. From the introduction to "The Gift of Fire":
"The castigation of fools is, of course, an ancient and honorable task of writers and, unless very poorly done, an enterprise that will usually entertain those who behold it. No matter what else we imagine that we believe about the propriety of compassion for the unfortunate, we do like to see fools exposed. It's funny. And it is not only funny; it is the great theme of Comedy, and a mild, domestic counterpart of the great theme of Tragedy, in which we rejoice, however sadly, to see villains brought down."
What really made me chuckle was inserting the name of Helen Thomas (or any other fool du jour) in all the appropriate places. I think you'll find that it works on sooo many levels when you also insert her name appropriately in the last sentence.
True Knowledge Gives Us True Power
If Victor David Hansen were to say to me, "Knowledge is power," I would believe him. Mainly because I know that he actually understands how facts, figures, quotes and dates can be misrepresented to promote a hidden agenda. How do I know that? He has very succinctly stated so in an article titled Today's Politicos Invent the Past
. From the article:
"First, in our schools, formal study of the past has given way to the more ideological agenda of the social sciences. Mastery of historical facts is seen as passe, while the less educated instead 'do theory' to prove preconceived notions.
Second, good intentions don't always equal good history. Being politically correct often makes us plain wrong, relegating history to melodrama and negating history's power to put tragedy into context.
Third, we're in thrall to the present affluent age, convinced that our own depressing experiences are unique, naturally dwarfing all prior calamities.
But history is not a parlor game used to prove a political point. Instead, at its best, history should offer us solace that we are never really alone."
It is so nice to see someone who values history for what is actually tells us and not as a prop for some half baked idea.
Wisdom is Power?
What is the nature of wisdom?Answer:
This is going to take more than one sentence!
In a recent post
I noted my disdain of the phrase "knowledge is power." I feel that it is an incomplete notion that accomplishes little other than helping someone push a hidden agenda. My posted thoughts about the phrase were complete but that post garnered some comments about the nature of knowledge and wisdom that I think deserve some additional thinking.
Posts on the nature of wisdom are not new to the Flaming Duck. In fact, I started a previous discussion with a post called Today's Teaser
and expanded on it with one called Intelligence v. Wisdom Redux
I find that most people tend to tie the notion of "wisdom" to the personal characteristics of "knowledge," "experience" and "intelligence." This notion is so pervasive that it's almost as if you could write a mathematical expression with it. Simply writing,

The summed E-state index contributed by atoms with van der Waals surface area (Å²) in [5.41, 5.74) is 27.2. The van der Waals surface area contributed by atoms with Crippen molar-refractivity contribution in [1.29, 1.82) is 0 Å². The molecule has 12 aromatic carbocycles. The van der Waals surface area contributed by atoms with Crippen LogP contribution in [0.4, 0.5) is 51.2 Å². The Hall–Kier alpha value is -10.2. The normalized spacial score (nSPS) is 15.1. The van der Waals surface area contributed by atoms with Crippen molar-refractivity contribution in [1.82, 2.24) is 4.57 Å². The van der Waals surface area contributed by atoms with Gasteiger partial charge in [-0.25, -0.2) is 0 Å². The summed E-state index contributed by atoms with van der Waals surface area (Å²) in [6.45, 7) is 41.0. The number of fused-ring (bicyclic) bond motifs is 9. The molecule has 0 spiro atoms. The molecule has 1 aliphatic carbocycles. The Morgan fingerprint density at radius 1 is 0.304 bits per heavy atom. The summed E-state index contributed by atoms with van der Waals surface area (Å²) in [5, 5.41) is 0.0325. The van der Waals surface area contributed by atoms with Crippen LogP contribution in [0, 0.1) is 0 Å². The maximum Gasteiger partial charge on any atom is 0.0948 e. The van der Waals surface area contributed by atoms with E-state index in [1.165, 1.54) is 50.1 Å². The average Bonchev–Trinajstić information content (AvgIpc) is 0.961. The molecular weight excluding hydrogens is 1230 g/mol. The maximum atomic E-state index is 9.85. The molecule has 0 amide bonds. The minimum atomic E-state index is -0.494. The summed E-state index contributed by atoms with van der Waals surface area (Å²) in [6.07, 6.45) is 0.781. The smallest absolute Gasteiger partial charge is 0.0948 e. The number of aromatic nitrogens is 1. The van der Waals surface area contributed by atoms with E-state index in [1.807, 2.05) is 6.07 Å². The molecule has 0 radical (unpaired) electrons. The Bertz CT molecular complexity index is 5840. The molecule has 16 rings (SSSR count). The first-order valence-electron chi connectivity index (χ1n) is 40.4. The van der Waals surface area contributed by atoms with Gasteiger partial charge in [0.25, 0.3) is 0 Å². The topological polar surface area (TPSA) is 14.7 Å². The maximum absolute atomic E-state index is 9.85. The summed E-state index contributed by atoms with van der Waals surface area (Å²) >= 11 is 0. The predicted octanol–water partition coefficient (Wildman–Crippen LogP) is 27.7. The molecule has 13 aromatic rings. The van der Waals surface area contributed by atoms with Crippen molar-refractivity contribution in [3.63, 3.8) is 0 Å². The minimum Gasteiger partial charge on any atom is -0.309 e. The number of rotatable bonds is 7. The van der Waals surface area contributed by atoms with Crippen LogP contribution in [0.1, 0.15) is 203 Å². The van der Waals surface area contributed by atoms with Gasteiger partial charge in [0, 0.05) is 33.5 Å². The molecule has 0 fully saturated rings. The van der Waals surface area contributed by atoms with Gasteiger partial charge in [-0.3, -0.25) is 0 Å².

Knowledge + Experience + Intelligence = Wisdom
and the notion would be complete.
While I realize that reducing a complex personality trait to some kind of mathematical expression has it's one problems, I have been associated with enough "wise" people to begin to feel that wisdom is NOT the sum of these other traits. It is, instead, some kind of ability, separate and alone, that uses all the other traits to increase itself. You might say that Wisdom BENEFITS from Intelligence and Experience and Knowledge but it is NOT based solely on these traits and it certainly is not the simple sum of these traits.
In my wanderings around the blogosphere (which are small compared to others), I have only stumbled upon one other blog that I can use to help refine my notion of wisdom. Mark over at Zenpundit
has written a couple of posts discussing horizontal and vertical thinking
. He describes the notion of horizontal thinking thusly:
"Horizontal thinking can get the expert out of that mental cul-de-sac by setting aside analysis in favor of synthesis, intuitive pattern recognition, suspension of judgment, reversing/challenging premises, counterfactual thought experiments and brainstorming alternatives."
I would say that the personal trait that would allow an individual to practice and be successful in “horizontal thinking” could rightly be called "wisdom."
So what do you say? Is wisdom the sum of our life experiences? Or am I correct in my assertion that it is an inborn trait, something that could be learned to an extent, but definitely a talent that stands beyond knowledge.
One of Lifes Biggest Problems Solved!
Watch this video to learn how to fold a shirt
quickly and easily!
(hat tip: Commonsense Runs Wild
The "First" Neocon!
A quick read of The Quietist: JFK: Neocon?
and Pedro will have you conviced that it's true. JFK was a neocon! From the post:
"JFK, with his tax cuts, his Peace Corps, his anticommunism, and his belief in the humanitarian uses of American power (as well as the post-WWII moral responsibility of a great power to not turn a blind eye to oppression and atrocity in the world) would today be scorned as a 'neocon.'"
Oh DNC! What have you turned into!
(hat tip Political Yen/Yang